> This 86% of the detainees captured by Pakistan or the Northern Alliance were handed over to the United States at a time in which the United States offered large bounties for capture of suspected enemies.
Call your Senators and Congressmen to ask them what they’re doing to stop torture and mistreatment of detainees at Guantanamo Bay and elsewhere. It makes a difference.
More on the report:
>The media and public fascination with who is detained at Guantanamo and why has been fueled in large measure by the refusal of the Government, on the grounds of national security, to provide much information about the individuals and the charges against them. The information available to date has been anecdotal and erratic, drawn largely from interviews with the few detainees who have been released or from statements or court filings by their attorneys in the pending habeas corpus proceedings that the Government has not declared ?¢‚Ç¨?°?É‚Äû?É¬?classified.?¢‚Ç¨?°?É‚Äû?É¬?
>This Report is the first effort to provide a more detailed picture of who the Guantanamo detainees are, how they ended up there, and the purported bases for their enemy combatant designation. The data in this Report is based entirely upon the United States Government?¢‚Ç¨?°?É‚Äû?É¬¥s own documents. This Report provides a window into the Government?¢‚Ç¨?°?É‚Äû?É¬¥s success detaining only those that the President has called ?¢‚Ç¨?°?É‚Äû?É¬?the worst of the worst.?¢‚Ç¨?°?É‚Äû?É¬?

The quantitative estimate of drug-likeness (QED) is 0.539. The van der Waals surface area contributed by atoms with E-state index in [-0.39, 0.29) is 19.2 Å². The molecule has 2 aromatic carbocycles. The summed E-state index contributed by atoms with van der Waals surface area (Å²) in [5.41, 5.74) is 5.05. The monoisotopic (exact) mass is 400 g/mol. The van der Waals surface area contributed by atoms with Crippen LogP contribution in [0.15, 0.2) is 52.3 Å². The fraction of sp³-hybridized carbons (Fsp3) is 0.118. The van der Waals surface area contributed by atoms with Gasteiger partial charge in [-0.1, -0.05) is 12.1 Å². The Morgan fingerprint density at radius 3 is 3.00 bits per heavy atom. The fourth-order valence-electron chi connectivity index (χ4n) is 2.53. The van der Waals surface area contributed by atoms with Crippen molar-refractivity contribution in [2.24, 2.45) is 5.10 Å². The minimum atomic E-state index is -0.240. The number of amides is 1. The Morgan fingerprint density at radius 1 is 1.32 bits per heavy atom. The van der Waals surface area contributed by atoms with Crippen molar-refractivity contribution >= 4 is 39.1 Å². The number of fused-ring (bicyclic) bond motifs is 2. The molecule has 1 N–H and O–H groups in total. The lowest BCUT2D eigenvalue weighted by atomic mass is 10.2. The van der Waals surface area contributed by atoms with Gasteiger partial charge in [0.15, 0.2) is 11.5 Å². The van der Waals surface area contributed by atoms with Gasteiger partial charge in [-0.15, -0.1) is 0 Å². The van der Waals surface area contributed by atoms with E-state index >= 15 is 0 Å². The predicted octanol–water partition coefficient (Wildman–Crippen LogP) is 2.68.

They have a new report that just came out Monday. I heard about it on C-SPAN today when the authors of the report, who are counsel for two detainees, spoke at George Washington University along with former detainees in England who spoke about the beatings, solitary confinement, and other mistreatment they received.
We knew (I knew!) we had never been modern, but now we are even less so: fragile, frail, threatened; that is, back to normal, back to the anxious and careful stage in which the “others” used to live before being “liberated” from their “absurd beliefs” by our courageous and ambitious modernization. Suddenly, we seem to cling with a new intensity to our idols, to our fetishes, to our “factishes,” to the extraordinarily fragile ways in which our hand can produce objects over which we have no command. We look at our institutions, our public spheres, our scientific objectivity, even our religious ways, everything we loved to hate before, with a somewhat renewed sympathy. Less cynicism, suddenly, less irony. A worshipping of images, a craving for carefully crafted mediators, what the Byzantine called “economy,” what used to simply be called civilization.
from ICONOCLASH (html + pdf)
Iraq is in civil war. The possibility of this war spreading to neighboring countries is almost certain. Already, hundreds of mujahedeen have gone into Iraq from Iran and Syria. What are you going to do about it? Who are you going to vote for this November?
Last week, the New School’s World Policy Institute held a panel discussion on the war in Iraq. The standout for me was the vivid, sobering portrait of Iraq from the ground by Nir Rosen, whom the moderator introduced as the journalist who’s spent more time in Iraq since the war began than anyone else.
direct links to the Real streams:
I work for the New School Online webcasting some of these events. Some of them are extraordinarily educational and illuminating, painting a picture of America and American politics that helps me to fight against apathy and get moving politically. Right now I’m sitting in the Tishman auditorium, webcasting a panel called Politics of Resistance, featuring Cornel West. These are great events, but they’re preaching to the choir! We need to get these to people outside of New York City.